St Chad's Church, Far Headingley


St Chad's Church, Far Headingley is the parish church of Far Headingley in Leeds, West Yorkshire, England. The church is Grade II* listed in Gothic Revival style.[1] The dedication is to Chad of Mercia, who was bishop of York and died in AD 672. It is set back from the busy Otley Road, with a cricket field and the parish war memorial (Grade II listed) nearer the road.

St Chad's Church, Far Headingley
View of church from the East
St Chad's Church, Far Headingley
Church location shown within West Yorkshire
53.8281°N 1.5860°W / 53.8281; -1.5860
LocationOtley Road, Far Headingley, Leeds, West Yorkshire, LS165JT
CountryEngland
DenominationChurch of England
History
StatusActive
DedicationSt Chad
Consecrated1868
Architecture
Functional statusParish church
Heritage designationGrade II* listed
Architect(s)Edmund Beckett Denison and W H Crossland
Architectural typeGothic Revival
Completed1868, modified 1911
Construction cost£10,000
Specifications
Spire height186 feet (57 m)
Administration
DioceseDiocese of Leeds
ProvinceProvince of York
Clergy
RectorThe Revd Tony Whatmough
Vicar(s)The Revd Hannah Lievesley
Laity
Reader(s)Gill Griggs, Abbie Palmer, and Bryan Turnbull
Organist(s)Richard Wilson
Churchwarden(s)Helen Steele and Nigel Greenwood

History


The church was built in 1868, on land given by the Beckett family of Kirkstall Grange who paid £10,000 towards it. The architects were Edmund Beckett Denison and W. H. Crossland.[2] The spire is 186 feet (57 m) high.[3]

In 1909-11 it was modified, removing the octagonal apse and replacing it with a rectangular chancel and adding a Lady chapel and an organ chamber to the sides.[2] The organ was also built at this time, to fit into the new space. It was constructed by Harrison & Harrison of Durham, rebuilt in 1988 with electric power and refurbished in 2011, along with a reordering of the church interior.[4] The Creation window above the altar was designed and made by M. E. Aldrich Rope in 1922.[1][2]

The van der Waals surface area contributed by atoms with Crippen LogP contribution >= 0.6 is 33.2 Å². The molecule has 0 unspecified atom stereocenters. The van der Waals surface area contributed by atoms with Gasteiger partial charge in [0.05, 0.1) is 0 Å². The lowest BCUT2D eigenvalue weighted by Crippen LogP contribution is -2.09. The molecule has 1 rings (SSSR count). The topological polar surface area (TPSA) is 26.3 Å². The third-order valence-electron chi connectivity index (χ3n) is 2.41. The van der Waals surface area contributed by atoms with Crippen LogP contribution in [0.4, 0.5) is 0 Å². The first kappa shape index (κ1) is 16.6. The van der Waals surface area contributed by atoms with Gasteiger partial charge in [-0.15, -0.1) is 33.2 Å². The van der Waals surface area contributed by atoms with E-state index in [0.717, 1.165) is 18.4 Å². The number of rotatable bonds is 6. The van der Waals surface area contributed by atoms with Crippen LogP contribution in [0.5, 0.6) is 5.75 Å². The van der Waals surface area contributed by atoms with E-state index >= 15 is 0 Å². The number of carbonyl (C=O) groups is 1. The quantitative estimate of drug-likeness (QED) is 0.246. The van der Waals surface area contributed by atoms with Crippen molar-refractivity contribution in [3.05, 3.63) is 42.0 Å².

In 2002 the Lady Chapel was renamed the Chapel of St Oswald, when St Oswald's church in Meanwood closed. A glass partition was installed.[5]

St Chad's has won an "Eco-congregation" award,[6] and in November 2007 the church won the Church Times national award for biodiversity in recognition of its wildlife-friendly churchyard.[7]

Use in television


The church has been used on multiple occasions by Yorkshire Television as a filming location including for Fat Friends and At Home with the Braithwaites.

References


  1. Historic England. "Church of St Chad (1375301)". National Heritage List for England. Retrieved 6 August 2018.
  2. Wrathmell, Susan; Minnis, John (2005). Leeds. Pevsner architectural guides. Yale U.P. pp. 260–262. ISBN 0-300-10736-6.
  3. Arthur Mee (1941) The King's England: Yorkshire - West Riding (Hodder & Stoughton, London) p. 179
  4. "The Organ at St. Chad's". stchads.co.uk. Retrieved 6 August 2018.
  5. "The Lady Chapel / Chapel of St. Oswald". stchads.co.uk. Retrieved 6 August 2018.
  6. "Ecocongregation". Retrieved 18 January 2008.
  7. "The greenest of them all". Church Times. 23 November 2007. Retrieved 18 January 2008.